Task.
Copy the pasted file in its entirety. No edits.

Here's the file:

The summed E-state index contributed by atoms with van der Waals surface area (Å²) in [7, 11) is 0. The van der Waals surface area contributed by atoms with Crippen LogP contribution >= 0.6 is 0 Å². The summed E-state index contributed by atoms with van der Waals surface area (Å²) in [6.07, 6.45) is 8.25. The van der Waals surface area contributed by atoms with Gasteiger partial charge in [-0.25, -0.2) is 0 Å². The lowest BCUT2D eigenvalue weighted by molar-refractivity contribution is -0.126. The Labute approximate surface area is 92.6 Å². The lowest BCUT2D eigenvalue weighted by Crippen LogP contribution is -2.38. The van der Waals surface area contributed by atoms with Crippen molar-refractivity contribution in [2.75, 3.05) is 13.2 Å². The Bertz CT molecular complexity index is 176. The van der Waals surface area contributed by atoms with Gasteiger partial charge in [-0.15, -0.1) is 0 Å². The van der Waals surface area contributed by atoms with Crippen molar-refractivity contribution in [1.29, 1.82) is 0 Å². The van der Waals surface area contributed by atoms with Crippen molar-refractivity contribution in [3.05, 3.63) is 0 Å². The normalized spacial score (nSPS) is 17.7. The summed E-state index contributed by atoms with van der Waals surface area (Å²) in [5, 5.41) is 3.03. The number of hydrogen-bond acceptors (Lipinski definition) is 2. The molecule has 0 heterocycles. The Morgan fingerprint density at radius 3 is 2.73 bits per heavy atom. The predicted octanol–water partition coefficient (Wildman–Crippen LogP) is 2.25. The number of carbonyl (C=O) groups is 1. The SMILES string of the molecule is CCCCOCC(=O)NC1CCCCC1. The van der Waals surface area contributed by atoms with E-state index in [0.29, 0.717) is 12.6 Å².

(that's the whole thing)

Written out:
The summed E-state index contributed by atoms with van der Waals surface area (Å²) in [7, 11) is 0. The van der Waals surface area contributed by atoms with Crippen LogP contribution >= 0.6 is 0 Å². The summed E-state index contributed by atoms with van der Waals surface area (Å²) in [6.07, 6.45) is 8.25. The van der Waals surface area contributed by atoms with Gasteiger partial charge in [-0.25, -0.2) is 0 Å². The lowest BCUT2D eigenvalue weighted by molar-refractivity contribution is -0.126. The Labute approximate surface area is 92.6 Å². The lowest BCUT2D eigenvalue weighted by Crippen LogP contribution is -2.38. The van der Waals surface area contributed by atoms with Crippen molar-refractivity contribution in [2.75, 3.05) is 13.2 Å². The Bertz CT molecular complexity index is 176. The van der Waals surface area contributed by atoms with Gasteiger partial charge in [-0.15, -0.1) is 0 Å². The van der Waals surface area contributed by atoms with Crippen molar-refractivity contribution in [1.29, 1.82) is 0 Å². The van der Waals surface area contributed by atoms with Crippen molar-refractivity contribution in [3.05, 3.63) is 0 Å². The normalized spacial score (nSPS) is 17.7. The summed E-state index contributed by atoms with van der Waals surface area (Å²) in [5, 5.41) is 3.03. The number of hydrogen-bond acceptors (Lipinski definition) is 2. The molecule has 0 heterocycles. The Morgan fingerprint density at radius 3 is 2.73 bits per heavy atom. The predicted octanol–water partition coefficient (Wildman–Crippen LogP) is 2.25. The number of carbonyl (C=O) groups is 1. The SMILES string of the molecule is CCCCOCC(=O)NC1CCCCC1. The van der Waals surface area contributed by atoms with E-state index in [0.29, 0.717) is 12.6 Å².